Systematic infanticide was never legalized in the United States. But in Germany, doctors killed tens of thousands of disabled babies between 1939-1945. It is important to note that Hitler did not force medical personnel to kill disabled babies (although doctors and midwives were required legally to report their births).
Rather, doctors who committed infanticide did so willingly, believing that their killing was a “healing treatment” for the child, the family, and the Reich.
After the war, infanticide was scorned universally as evil. But now, that moral consensus has frayed. Indeed, one could say that infanticide is making a comeback.
One need only look at the world’s foremost medical and bioethics journals to see the trendline. Princeton University’s bioethics professor Peter Singer became famous by claiming that newborn babies are killable because they have not yet developed the cognitive capacities to be considered a “person.” He wrote in Rethinking Life and Death, “Since neither a newborn infant nor a fish is a person the wrongness of killing such beings is not as great as the wrongness of killing a person.” In other words, to Singer, a newborn infant is the moral equivalent of a mackerel.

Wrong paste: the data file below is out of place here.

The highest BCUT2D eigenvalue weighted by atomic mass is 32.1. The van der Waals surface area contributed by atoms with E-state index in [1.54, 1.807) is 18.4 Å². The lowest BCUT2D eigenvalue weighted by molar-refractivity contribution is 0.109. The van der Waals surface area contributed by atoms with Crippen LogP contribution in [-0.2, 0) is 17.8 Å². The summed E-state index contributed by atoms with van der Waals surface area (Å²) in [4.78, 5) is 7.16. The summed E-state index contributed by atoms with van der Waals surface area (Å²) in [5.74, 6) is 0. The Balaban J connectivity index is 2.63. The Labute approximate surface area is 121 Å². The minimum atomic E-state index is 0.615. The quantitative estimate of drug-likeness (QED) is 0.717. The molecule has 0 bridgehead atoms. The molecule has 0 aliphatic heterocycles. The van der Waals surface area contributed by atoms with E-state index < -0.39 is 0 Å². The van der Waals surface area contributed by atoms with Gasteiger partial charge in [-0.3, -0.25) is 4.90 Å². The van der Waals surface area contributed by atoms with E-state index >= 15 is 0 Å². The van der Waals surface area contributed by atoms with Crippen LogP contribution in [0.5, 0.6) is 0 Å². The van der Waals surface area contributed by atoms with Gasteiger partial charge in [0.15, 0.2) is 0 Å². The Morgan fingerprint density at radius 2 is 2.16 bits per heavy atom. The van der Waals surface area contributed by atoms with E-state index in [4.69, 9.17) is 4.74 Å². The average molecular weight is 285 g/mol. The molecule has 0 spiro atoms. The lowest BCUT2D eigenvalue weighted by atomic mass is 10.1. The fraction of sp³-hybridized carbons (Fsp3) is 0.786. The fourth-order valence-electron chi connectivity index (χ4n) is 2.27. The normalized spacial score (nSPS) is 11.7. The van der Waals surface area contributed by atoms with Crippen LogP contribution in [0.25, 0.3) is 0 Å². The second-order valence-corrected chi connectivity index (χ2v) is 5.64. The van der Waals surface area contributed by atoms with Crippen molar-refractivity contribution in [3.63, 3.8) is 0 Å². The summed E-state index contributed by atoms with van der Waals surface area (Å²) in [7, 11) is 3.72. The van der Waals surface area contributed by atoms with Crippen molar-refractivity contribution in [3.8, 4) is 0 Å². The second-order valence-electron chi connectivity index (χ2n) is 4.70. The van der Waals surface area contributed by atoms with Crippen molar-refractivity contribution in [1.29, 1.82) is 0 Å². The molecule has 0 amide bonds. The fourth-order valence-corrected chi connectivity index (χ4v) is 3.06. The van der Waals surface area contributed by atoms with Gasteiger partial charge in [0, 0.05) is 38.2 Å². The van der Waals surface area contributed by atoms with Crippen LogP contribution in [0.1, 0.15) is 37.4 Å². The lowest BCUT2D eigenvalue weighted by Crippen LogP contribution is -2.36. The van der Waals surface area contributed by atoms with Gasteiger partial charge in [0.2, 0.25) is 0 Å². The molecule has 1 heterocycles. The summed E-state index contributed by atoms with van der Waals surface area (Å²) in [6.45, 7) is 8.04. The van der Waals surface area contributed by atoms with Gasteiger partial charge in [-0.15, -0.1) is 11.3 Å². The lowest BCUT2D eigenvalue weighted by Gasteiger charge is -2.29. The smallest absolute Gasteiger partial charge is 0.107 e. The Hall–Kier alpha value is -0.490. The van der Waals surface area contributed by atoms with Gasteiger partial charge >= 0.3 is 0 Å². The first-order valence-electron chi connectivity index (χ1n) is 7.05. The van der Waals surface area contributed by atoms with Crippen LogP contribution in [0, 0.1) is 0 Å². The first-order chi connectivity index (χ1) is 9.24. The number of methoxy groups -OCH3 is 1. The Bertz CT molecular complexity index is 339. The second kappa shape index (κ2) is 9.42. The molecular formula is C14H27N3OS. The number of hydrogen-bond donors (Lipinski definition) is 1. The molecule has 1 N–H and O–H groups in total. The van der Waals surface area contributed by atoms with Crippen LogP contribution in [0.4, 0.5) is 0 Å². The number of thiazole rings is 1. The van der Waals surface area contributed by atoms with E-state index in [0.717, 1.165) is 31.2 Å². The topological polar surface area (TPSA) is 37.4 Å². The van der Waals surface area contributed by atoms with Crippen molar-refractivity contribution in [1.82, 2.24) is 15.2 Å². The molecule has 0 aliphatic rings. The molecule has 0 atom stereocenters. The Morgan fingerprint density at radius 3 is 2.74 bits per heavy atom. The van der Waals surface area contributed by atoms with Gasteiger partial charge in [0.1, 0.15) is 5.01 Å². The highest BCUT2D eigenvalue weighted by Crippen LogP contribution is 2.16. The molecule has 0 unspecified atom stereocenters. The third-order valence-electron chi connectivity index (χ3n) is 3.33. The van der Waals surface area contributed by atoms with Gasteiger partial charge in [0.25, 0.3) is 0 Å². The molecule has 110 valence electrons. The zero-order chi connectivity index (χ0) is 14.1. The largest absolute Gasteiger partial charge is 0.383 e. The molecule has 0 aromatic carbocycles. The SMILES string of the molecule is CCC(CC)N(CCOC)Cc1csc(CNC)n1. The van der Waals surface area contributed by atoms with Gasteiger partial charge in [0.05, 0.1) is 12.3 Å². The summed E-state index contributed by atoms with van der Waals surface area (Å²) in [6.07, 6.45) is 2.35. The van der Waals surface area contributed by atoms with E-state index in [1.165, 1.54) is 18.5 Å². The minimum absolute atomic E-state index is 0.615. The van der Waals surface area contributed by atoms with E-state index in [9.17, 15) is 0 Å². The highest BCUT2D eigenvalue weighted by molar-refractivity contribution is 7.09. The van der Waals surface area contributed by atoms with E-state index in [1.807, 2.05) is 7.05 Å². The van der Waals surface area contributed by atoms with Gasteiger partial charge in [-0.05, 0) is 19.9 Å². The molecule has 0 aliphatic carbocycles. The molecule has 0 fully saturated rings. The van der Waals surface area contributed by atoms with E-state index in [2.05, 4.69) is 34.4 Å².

In a 2010 Harvard symposium on abortion and infanticide, Singer tied infanticide to the legality of abortion: “The position that allows abortion also allows infanticide under some circumstances.… If we accept abortion, we do need to rethink some of those more fundamental attitudes about human life.”
In another world and time, Singer’s advocacy would make him an intellectual outcast. Instead, far from being a fringe character, Singer is invited to present at seminars, symposia, and philosophy association conventions throughout the world. He is often quoted respectfully in the mainstream media, including frequently in New York Times, where he is also a recurring contributor.